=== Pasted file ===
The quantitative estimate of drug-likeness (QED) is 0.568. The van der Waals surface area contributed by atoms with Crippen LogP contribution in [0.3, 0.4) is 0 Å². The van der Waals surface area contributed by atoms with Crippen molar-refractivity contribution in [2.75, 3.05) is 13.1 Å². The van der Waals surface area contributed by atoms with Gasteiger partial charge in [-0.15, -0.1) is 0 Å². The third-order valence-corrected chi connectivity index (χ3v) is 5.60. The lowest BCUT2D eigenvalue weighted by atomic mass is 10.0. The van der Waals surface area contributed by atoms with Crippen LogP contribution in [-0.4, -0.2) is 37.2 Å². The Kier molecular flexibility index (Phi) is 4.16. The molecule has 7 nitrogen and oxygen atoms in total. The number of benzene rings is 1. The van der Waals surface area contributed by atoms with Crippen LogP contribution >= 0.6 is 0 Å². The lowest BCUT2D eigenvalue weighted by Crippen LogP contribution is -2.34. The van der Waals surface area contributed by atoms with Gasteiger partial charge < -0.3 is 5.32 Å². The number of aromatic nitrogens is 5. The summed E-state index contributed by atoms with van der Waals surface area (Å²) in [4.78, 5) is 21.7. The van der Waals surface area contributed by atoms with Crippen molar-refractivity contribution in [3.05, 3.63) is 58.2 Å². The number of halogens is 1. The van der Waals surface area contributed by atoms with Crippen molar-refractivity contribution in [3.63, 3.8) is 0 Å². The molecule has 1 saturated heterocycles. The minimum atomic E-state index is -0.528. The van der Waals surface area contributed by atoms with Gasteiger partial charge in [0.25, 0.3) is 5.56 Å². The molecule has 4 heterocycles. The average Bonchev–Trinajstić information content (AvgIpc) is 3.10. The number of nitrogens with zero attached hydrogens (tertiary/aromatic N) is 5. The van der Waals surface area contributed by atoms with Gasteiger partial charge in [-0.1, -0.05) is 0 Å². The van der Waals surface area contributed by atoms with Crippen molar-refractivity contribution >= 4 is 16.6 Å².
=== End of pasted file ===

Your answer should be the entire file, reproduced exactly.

The quantitative estimate of drug-likeness (QED) is 0.568. The van der Waals surface area contributed by atoms with Crippen LogP contribution in [0.3, 0.4) is 0 Å². The van der Waals surface area contributed by atoms with Crippen molar-refractivity contribution in [2.75, 3.05) is 13.1 Å². The van der Waals surface area contributed by atoms with Gasteiger partial charge in [-0.15, -0.1) is 0 Å². The third-order valence-corrected chi connectivity index (χ3v) is 5.60. The lowest BCUT2D eigenvalue weighted by atomic mass is 10.0. The van der Waals surface area contributed by atoms with Crippen LogP contribution in [-0.4, -0.2) is 37.2 Å². The Kier molecular flexibility index (Phi) is 4.16. The molecule has 7 nitrogen and oxygen atoms in total. The number of benzene rings is 1. The van der Waals surface area contributed by atoms with Crippen LogP contribution >= 0.6 is 0 Å². The lowest BCUT2D eigenvalue weighted by Crippen LogP contribution is -2.34. The van der Waals surface area contributed by atoms with Gasteiger partial charge < -0.3 is 5.32 Å². The number of aromatic nitrogens is 5. The summed E-state index contributed by atoms with van der Waals surface area (Å²) in [4.78, 5) is 21.7. The van der Waals surface area contributed by atoms with Crippen molar-refractivity contribution in [3.05, 3.63) is 58.2 Å². The number of halogens is 1. The van der Waals surface area contributed by atoms with Crippen molar-refractivity contribution in [3.63, 3.8) is 0 Å². The molecule has 1 saturated heterocycles. The minimum atomic E-state index is -0.528. The van der Waals surface area contributed by atoms with Gasteiger partial charge in [0.25, 0.3) is 5.56 Å². The molecule has 4 heterocycles. The average Bonchev–Trinajstić information content (AvgIpc) is 3.10. The number of nitrogens with zero attached hydrogens (tertiary/aromatic N) is 5. The van der Waals surface area contributed by atoms with Gasteiger partial charge in [-0.1, -0.05) is 0 Å². The van der Waals surface area contributed by atoms with Crippen molar-refractivity contribution >= 4 is 16.6 Å².